Malcolm Sosa will be the last man called sissy. He might have been the kid you’d find outside playing trucks in the dirt, fingering a football rather than a dictionary, figuring things out by dismantling and examining them, or imagining, hands-on, with action figures. Sosa conducts serious, sweaty boy energy like silver conducts amperes, readily impressing strength and smarts. I imagine we’d more likely battle a point of contention over beer in a friendly armwrestle than at Scrabble with Chablis. All said, though, there’s a gentle sweetness that shines through his silky, raspy ramblings. Sosa’s direct, masculinely hoarse voice beckons with taut tenderness.
The songs of Rademacher are considerations – intelligent, open, active, ongoing conversations – the kind you might have in your head or possibly share with a closest friend. They sound like internal dialogues or close confidences – more explorations than emphatic decision makers.
Interestingly, Rademacher’s songs evoke the fine line between theory and action – between tangled in complicated thought and free in the simplicity of actual being.
Maybe the band is named after the late Hans Rademacher, known not only for his abstract mathemetical brilliance but also for his general kindness to others. I didn’t ask. But it would make sense. The subtle genius of Rademacher elegantly provokes thoughts and feelings, which categorizes Rademacher as a rarely sophisticated popular indie music art form.
Relatively understated on the whole, Rademacher humbly, skillfully kicks musical ass. Greer plays keys, inserting just the right effects, rocks the bass with flowing precision and adds complimentary female vocal harmonies. Eli, on the session here (an LA player), contributes unfailing drums. Sosa leads, killer on guitar as well as singing. They Are Always Into That, a tense hot-potato with an easy groove, well exemplifies the coalescence of the band’s musical abilities.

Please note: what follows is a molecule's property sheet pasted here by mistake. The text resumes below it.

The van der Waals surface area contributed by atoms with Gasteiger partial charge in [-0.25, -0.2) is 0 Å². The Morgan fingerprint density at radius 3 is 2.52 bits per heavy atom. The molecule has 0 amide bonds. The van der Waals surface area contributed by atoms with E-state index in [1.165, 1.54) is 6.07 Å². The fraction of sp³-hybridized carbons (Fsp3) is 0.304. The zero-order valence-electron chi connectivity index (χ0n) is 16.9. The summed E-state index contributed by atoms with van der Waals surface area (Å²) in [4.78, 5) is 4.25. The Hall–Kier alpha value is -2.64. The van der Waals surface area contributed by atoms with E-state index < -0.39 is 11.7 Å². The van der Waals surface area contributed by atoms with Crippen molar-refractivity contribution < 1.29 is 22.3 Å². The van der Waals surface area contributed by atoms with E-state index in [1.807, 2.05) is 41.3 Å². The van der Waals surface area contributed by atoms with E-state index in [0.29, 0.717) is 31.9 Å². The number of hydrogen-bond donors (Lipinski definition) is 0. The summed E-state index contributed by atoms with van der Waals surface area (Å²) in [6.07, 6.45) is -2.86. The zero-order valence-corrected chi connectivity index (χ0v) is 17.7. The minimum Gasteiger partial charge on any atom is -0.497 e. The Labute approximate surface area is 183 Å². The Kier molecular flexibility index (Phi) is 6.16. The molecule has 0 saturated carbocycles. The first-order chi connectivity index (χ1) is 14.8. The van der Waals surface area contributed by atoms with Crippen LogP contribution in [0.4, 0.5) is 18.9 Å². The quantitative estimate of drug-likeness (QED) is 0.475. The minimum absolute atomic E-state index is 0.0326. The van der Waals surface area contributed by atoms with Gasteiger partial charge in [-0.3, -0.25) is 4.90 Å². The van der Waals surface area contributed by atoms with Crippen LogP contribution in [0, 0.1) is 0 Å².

Fantastically lurking bass and Sosa’s signature narrative in Charles, thrilling yet lustrously straightforward, give the feeling of the edge of fantasy, reminding me of the classic adventure, Harold and the Purple Crayon, one of the niftiest books ever for anybody with an imagination and the ability to feel.
“Don’t wait until the water is wet to drink.” Sosa’s soft, welcoming urge, “C’mon now,” in You’re Never Gonna Hear From Me is complimented by Greer’s vocal harmonies. Sexy, smooth and attractive.
Magic accomplishes complex awe, the dual existence of artistic, dreamy intellectual and wide-awake, earthy practical in its opening with a stream of lyrics, “Singing about those secret places you secretly want to be, oh and if you know this city then why can’t you find a place ot get your hair cut?”
If You Know conveys an uplifting, reassuring vibe – an all-around epic, feel-good tune.
Arkansas lends over 6 minutes of luscious immersion in the devilishly delicious Rademacher bubble.
Listen to the tracks (option/click to download):